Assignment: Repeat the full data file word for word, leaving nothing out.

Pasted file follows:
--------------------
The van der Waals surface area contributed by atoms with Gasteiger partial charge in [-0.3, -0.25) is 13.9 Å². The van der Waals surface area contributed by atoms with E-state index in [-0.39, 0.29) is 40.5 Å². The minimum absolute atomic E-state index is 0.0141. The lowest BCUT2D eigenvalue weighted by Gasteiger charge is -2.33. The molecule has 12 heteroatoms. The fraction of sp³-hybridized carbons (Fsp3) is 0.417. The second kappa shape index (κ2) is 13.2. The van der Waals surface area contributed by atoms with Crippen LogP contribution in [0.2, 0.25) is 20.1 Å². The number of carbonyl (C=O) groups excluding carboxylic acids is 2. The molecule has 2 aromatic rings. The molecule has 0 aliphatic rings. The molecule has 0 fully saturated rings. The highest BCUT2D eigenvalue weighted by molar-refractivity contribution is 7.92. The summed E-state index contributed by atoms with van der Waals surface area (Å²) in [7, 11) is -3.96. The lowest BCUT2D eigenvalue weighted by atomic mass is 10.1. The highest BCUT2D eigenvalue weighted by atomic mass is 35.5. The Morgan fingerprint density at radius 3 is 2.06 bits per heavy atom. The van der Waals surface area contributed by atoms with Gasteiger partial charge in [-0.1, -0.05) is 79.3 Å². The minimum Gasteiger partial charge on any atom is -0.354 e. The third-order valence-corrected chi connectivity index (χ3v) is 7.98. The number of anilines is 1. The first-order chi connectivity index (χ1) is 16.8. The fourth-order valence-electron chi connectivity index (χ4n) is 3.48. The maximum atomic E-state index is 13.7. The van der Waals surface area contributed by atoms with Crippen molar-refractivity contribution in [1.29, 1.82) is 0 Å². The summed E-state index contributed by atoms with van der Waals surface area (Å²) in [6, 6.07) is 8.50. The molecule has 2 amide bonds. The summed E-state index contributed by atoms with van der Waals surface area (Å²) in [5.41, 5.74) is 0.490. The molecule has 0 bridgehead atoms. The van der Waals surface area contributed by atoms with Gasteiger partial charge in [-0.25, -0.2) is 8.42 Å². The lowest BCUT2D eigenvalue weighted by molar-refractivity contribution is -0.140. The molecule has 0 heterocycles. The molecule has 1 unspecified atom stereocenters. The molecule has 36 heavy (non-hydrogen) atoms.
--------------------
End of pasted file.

The van der Waals surface area contributed by atoms with Gasteiger partial charge in [-0.3, -0.25) is 13.9 Å². The van der Waals surface area contributed by atoms with E-state index in [-0.39, 0.29) is 40.5 Å². The minimum absolute atomic E-state index is 0.0141. The lowest BCUT2D eigenvalue weighted by Gasteiger charge is -2.33. The molecule has 12 heteroatoms. The fraction of sp³-hybridized carbons (Fsp3) is 0.417. The second kappa shape index (κ2) is 13.2. The van der Waals surface area contributed by atoms with Crippen LogP contribution in [0.2, 0.25) is 20.1 Å². The number of carbonyl (C=O) groups excluding carboxylic acids is 2. The molecule has 2 aromatic rings. The molecule has 0 aliphatic rings. The molecule has 0 fully saturated rings. The highest BCUT2D eigenvalue weighted by molar-refractivity contribution is 7.92. The summed E-state index contributed by atoms with van der Waals surface area (Å²) in [7, 11) is -3.96. The lowest BCUT2D eigenvalue weighted by atomic mass is 10.1. The highest BCUT2D eigenvalue weighted by atomic mass is 35.5. The Morgan fingerprint density at radius 3 is 2.06 bits per heavy atom. The van der Waals surface area contributed by atoms with Gasteiger partial charge in [-0.1, -0.05) is 79.3 Å². The minimum Gasteiger partial charge on any atom is -0.354 e. The third-order valence-corrected chi connectivity index (χ3v) is 7.98. The number of anilines is 1. The first-order chi connectivity index (χ1) is 16.8. The fourth-order valence-electron chi connectivity index (χ4n) is 3.48. The maximum atomic E-state index is 13.7. The van der Waals surface area contributed by atoms with Crippen molar-refractivity contribution in [1.29, 1.82) is 0 Å². The summed E-state index contributed by atoms with van der Waals surface area (Å²) in [6, 6.07) is 8.50. The molecule has 2 amide bonds. The summed E-state index contributed by atoms with van der Waals surface area (Å²) in [5.41, 5.74) is 0.490. The molecule has 0 bridgehead atoms. The van der Waals surface area contributed by atoms with Gasteiger partial charge in [-0.25, -0.2) is 8.42 Å². The lowest BCUT2D eigenvalue weighted by molar-refractivity contribution is -0.140. The molecule has 0 heterocycles. The molecule has 1 unspecified atom stereocenters. The molecule has 36 heavy (non-hydrogen) atoms.